jacket My family used to have tons of these unisex army green jackets (without the beautiful embellishments) at home, but got rid of them long ago. Once, on a visit, I tore through my grandparents’ closets to find one of the last remaining ones to bring home. I was certain I could incorporate it into an outfit for a retro-chic, ironic touch. Alas, these jackets (the originals, anyway) are totally unflattering and it still languishes in storage. vest Speaking of fashion don’ts…each person’s boundaries are interesting. I’ve vowed to myself never to wear ethnic Chinese clothing, especially qipaos, unless it’s for a culturally-relevant occasion. On the other hand, my mom loves qipao-inspired jackets and traditional embroidery. When it comes to another culture’s traditional garb, it’s easy to cross the line into tacky.

Photos above from Hart Hagerty

On the designer’s website, it says, “Many Miao are still too poor to send their daughters to school, so when young men leave villages, females must take on agricultural work, leaving little time to teach or learn textile pursuits.” And “Hart’s featured embroidery was made between 1970 and the early 90s and sourced directly from artisans’ homes. Vintage embroidery has far better quality and ingenuity than contemporary pieces, which are cheaply machine-made with artificial fibers.”

The jackets run you $1000-2000 a pop. I must not be the only one wondering how she acquired the embroidery, how much she paid for them, and how she intends this business plan to actually “inspire and empower young Miao women to pursue the ancient art of their mothers and grandmothers as a means to support their independence and cultural heritage.” Might she be able to commission and pay them enough to survive on? To spearhead a new economy and liberate the women from fieldwork, and while she’s at it, start a CSA box delivery program to get food on the table?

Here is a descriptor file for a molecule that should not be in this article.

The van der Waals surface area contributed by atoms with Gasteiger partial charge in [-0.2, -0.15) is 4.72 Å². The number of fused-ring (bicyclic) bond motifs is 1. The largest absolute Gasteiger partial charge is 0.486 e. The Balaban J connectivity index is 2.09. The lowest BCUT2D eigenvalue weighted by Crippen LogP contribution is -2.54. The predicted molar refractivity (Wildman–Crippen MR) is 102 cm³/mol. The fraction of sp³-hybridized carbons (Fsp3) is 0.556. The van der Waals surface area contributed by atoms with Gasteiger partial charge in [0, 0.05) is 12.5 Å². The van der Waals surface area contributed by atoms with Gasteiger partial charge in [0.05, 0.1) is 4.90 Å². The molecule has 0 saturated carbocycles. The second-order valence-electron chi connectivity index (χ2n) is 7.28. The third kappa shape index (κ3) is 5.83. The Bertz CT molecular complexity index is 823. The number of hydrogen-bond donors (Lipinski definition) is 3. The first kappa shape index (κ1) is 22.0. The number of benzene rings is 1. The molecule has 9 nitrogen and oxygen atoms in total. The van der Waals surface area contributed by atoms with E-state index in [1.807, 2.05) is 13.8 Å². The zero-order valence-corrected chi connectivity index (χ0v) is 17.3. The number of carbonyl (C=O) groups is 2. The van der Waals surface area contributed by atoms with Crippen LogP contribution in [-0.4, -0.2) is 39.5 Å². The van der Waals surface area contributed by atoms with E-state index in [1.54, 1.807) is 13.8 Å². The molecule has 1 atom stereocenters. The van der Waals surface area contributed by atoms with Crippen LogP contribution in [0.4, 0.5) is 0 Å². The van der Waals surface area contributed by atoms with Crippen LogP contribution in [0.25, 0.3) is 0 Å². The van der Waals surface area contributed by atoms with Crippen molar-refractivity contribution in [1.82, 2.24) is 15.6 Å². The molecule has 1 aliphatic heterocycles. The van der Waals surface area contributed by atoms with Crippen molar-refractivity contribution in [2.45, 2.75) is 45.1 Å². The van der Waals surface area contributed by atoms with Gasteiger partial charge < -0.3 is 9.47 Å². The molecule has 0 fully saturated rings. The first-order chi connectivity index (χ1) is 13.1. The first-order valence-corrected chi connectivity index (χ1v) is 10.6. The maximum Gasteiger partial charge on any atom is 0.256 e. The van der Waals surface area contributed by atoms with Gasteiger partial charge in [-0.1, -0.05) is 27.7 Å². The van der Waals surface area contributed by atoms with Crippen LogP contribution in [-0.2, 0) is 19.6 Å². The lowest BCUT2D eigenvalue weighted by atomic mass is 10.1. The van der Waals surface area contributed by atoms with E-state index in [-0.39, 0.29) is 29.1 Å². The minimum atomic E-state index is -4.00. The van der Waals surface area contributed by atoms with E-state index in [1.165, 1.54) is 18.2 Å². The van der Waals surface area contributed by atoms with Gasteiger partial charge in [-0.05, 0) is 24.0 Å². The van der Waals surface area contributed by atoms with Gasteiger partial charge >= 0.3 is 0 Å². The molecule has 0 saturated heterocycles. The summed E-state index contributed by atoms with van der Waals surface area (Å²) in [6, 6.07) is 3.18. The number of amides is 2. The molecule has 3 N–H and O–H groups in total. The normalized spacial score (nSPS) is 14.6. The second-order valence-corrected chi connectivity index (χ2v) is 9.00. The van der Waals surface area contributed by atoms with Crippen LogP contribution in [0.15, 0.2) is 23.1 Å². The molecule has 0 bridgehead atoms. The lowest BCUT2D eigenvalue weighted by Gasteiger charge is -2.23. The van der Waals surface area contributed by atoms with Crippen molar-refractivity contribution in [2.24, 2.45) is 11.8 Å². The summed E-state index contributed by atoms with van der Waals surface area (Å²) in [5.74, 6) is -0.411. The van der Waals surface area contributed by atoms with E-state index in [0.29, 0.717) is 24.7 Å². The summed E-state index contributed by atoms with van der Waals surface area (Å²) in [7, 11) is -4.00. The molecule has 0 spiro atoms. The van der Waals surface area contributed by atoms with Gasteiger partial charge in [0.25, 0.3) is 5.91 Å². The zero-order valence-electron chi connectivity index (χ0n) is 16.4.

Let’s say this is really the goal of these designers.

Because that’s one thing that troubles my understanding of appropriation–if you’re taking the art from the source and paying the artists a fair (keyword: fair) price, bringing their work to greater heights, doesn’t that counter whatever bastardization you make of it? If you buy and then destroy someone’s tablecloth to make an expensive skirt and sell it to a celebrity who wants to seem “authentic,” does the good you bring to the tablecloth-maker outweigh the possible damage you’ve done to culture? Yes, survival takes precedent over culture or art.

Unfortunately, fashion designers are not philanthropists, nor are they usually wealthy.  Their businesses would crumble if they paid a just price. So whatever their intentions, they’re better off keeping their ideals to themselves. Do it for your fashion, and let the people be. Better yet, find better fashion.